At least four openly gay clergymen have been elected to the General Synod of the Church of England.
One is married, two are in civil partnerships and the fourth is planning to seal his relationship with a civil ceremony.
Early results show many openly-gay clergy winning election to the synod, the governing body of the Church, at a time when the Archbishop of Canterbury, Justin Welby, is attempting to find a way to prevent the total fragmentation of the Anglican Communion over the issue of homosexuality.
One solution will be to change the structure to a looser, more federal organisation in which the more liberal provinces could thrive more easily alongside conservative evangelical churches.
More results are expected throughout the week, including to the House of Laity where several gay activists have gone up against conservative evangelicals. Early results however indicate significant victories for the liberal wing, after a decade when evangelicals seemed dominant.
The four included Rev Bertrand Olivier, vicar of All Hallows by the Tower, who tweeted: "Very excited to have been elected to #generalsynod today, and looking forward to working for an @inclusivechurch in the next 5 years."
Father Andrew Foreshew-Cain, who married his partner Stephen Foreshew last June, was among those chosen to serve on the Synod by more than 400 clergy electors for the London diocese. He told Christian Today: "It is a slightly daunting prospect. I hope there is a place for us in the Church of the future. Unless the Church of England wakes up to the way it is being perceived, as a result of its rhetoric around gay and lesbian people, huge numbers of people are going to be alienated."
He is vicar of St Mary with All Souls, Kilburn and St James West Hampstead. In both churches he is hugely popular.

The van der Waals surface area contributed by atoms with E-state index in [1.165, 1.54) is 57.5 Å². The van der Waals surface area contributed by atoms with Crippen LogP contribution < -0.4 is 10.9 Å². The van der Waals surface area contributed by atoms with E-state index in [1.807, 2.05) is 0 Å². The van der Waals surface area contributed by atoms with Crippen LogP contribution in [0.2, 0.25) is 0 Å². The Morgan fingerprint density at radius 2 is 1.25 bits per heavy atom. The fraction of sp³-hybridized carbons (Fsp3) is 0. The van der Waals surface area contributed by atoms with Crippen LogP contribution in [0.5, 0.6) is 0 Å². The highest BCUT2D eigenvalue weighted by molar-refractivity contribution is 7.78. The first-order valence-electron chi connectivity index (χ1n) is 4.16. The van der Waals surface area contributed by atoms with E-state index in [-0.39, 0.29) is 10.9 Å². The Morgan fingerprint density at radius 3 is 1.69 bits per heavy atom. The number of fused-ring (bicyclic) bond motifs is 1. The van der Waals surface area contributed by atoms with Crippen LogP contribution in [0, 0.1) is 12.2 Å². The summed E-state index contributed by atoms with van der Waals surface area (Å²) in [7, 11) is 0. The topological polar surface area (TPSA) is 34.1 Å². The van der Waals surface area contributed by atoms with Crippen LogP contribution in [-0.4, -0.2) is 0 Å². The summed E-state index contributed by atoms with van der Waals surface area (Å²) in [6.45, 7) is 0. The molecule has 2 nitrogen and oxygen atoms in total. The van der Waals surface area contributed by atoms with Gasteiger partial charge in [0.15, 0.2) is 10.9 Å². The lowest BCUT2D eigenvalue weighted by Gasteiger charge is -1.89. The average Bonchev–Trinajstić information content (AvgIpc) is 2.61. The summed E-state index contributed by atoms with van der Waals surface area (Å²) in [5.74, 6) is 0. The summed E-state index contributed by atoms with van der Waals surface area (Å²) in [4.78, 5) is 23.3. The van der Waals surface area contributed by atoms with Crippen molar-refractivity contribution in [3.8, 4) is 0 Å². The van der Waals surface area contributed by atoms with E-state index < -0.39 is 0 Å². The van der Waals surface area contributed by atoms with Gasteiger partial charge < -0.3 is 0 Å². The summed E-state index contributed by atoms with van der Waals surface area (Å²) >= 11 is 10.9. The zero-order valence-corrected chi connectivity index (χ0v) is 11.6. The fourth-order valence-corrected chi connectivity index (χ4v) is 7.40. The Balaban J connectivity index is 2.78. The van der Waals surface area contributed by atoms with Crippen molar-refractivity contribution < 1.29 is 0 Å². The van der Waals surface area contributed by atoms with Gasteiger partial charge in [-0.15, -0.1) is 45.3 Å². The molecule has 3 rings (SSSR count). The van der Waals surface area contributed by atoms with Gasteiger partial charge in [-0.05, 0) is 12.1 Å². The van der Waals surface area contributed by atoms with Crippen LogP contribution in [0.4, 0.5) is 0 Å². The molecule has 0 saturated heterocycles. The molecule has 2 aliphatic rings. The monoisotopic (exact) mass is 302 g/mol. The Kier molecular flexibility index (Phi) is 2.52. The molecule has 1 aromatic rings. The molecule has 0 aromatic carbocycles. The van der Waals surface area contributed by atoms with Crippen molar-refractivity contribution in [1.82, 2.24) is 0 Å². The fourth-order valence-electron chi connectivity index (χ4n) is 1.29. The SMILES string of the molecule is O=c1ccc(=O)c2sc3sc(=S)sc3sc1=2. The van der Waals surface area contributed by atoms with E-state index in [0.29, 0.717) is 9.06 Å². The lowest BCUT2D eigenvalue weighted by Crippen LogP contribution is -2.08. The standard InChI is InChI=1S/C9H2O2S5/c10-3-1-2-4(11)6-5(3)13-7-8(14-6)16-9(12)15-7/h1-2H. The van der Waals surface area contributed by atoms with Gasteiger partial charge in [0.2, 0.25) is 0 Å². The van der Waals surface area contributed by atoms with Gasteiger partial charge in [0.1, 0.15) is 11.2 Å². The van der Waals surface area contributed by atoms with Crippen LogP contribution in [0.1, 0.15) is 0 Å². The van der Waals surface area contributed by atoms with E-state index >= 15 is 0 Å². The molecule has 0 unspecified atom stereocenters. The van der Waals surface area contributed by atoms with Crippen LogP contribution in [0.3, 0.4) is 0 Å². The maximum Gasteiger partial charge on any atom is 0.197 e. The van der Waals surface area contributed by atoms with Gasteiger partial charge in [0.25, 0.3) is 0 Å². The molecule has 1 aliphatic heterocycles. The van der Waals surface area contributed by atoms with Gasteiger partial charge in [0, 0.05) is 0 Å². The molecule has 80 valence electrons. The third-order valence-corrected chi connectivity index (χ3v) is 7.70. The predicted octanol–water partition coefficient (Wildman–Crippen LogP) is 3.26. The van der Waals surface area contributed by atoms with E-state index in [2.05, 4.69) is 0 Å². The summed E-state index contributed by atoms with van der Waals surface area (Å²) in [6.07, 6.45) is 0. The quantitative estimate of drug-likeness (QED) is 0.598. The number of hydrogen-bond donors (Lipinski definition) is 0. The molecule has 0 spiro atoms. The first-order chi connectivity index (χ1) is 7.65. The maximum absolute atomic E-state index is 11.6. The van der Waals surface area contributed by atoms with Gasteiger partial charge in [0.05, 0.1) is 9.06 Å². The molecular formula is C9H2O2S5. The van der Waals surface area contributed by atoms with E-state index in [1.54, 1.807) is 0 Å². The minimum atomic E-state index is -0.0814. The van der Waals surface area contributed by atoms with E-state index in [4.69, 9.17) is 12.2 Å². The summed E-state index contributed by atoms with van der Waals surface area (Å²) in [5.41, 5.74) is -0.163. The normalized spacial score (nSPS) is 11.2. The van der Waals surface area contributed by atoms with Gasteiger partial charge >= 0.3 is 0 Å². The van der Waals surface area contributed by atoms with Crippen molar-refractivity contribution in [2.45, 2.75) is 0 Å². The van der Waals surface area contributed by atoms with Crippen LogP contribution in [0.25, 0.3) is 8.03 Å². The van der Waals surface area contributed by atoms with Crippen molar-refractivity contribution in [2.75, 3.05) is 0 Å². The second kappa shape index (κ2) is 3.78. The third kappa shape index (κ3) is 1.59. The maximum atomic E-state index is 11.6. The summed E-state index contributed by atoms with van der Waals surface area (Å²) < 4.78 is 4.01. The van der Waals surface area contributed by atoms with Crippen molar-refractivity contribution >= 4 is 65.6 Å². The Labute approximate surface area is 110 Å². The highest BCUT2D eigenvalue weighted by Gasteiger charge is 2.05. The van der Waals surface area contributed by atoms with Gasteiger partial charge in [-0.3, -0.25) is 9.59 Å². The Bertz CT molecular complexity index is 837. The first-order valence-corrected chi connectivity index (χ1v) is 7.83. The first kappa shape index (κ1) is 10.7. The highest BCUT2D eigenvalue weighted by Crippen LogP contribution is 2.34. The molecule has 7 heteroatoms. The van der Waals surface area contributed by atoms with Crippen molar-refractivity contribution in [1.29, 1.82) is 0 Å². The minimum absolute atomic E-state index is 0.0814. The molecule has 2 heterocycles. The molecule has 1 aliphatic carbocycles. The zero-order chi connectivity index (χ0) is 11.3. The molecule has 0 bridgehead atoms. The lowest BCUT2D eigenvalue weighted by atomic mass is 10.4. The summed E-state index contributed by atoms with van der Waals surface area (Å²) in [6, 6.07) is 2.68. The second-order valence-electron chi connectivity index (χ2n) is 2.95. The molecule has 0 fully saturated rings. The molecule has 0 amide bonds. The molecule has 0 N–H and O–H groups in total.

"The rhetoric around human sexuality is hugely damaging for the Church," he said. "We need to put it behind us and move on. But I am not sure that those who dislike gay people are willing or able to see that. I think they regard us as some kind of red-line shibboleth that has to be resisted at all costs. For them it is a first-order issue. It is a real tragedy."
He said there were "huge differences" in the Church over many different issues. The Church law that defines marriage as between a man and a woman also defines it as "lifelong", he added, but divorce is now widely accepted and second marriages permitted in the Church of England. "The Church needs to wake up, it needs to get real about this issue," he added.
He was "disappointed" by the tone of criticism of his election, from the conservative organisation Christian Concern.
Andrea Williams, chief executive of Christian Concern and a member of the synd from 2010 to 2015, said in a statement: "Last year, Andrew Cain ignored biblical teaching and the clear instruction of the House of Bishops and entered into a same-sex 'marriage'. Andrew Cain's ongoing activism should no longer be tolerated. His actions are designed to undermine the Church and her teaching on marriage. His election to General Synod cannot be allowed to stand and he should be swiftly removed from church leadership."
Traditionalists on the Catholic wing were happy, however. Forward in Faith said: "Forward in Faith congratulates the Bishop of Beverley, the Right Rev Glyn Webster, and the Bishop of Fulham, the Right Rev Jonathan Baker, on their election to the General Synod. They were elected by the suffragan bishops of the Provinces of York and Canterbury respectively. Bishop Glyn topped the poll in the Northern Province."
Synod is re-elected every five years. Clergy elect clergy members, and deanery synods elect laity. Diocesan bishops have automatic seats, and a small number of suffragans are elected by other suffragans.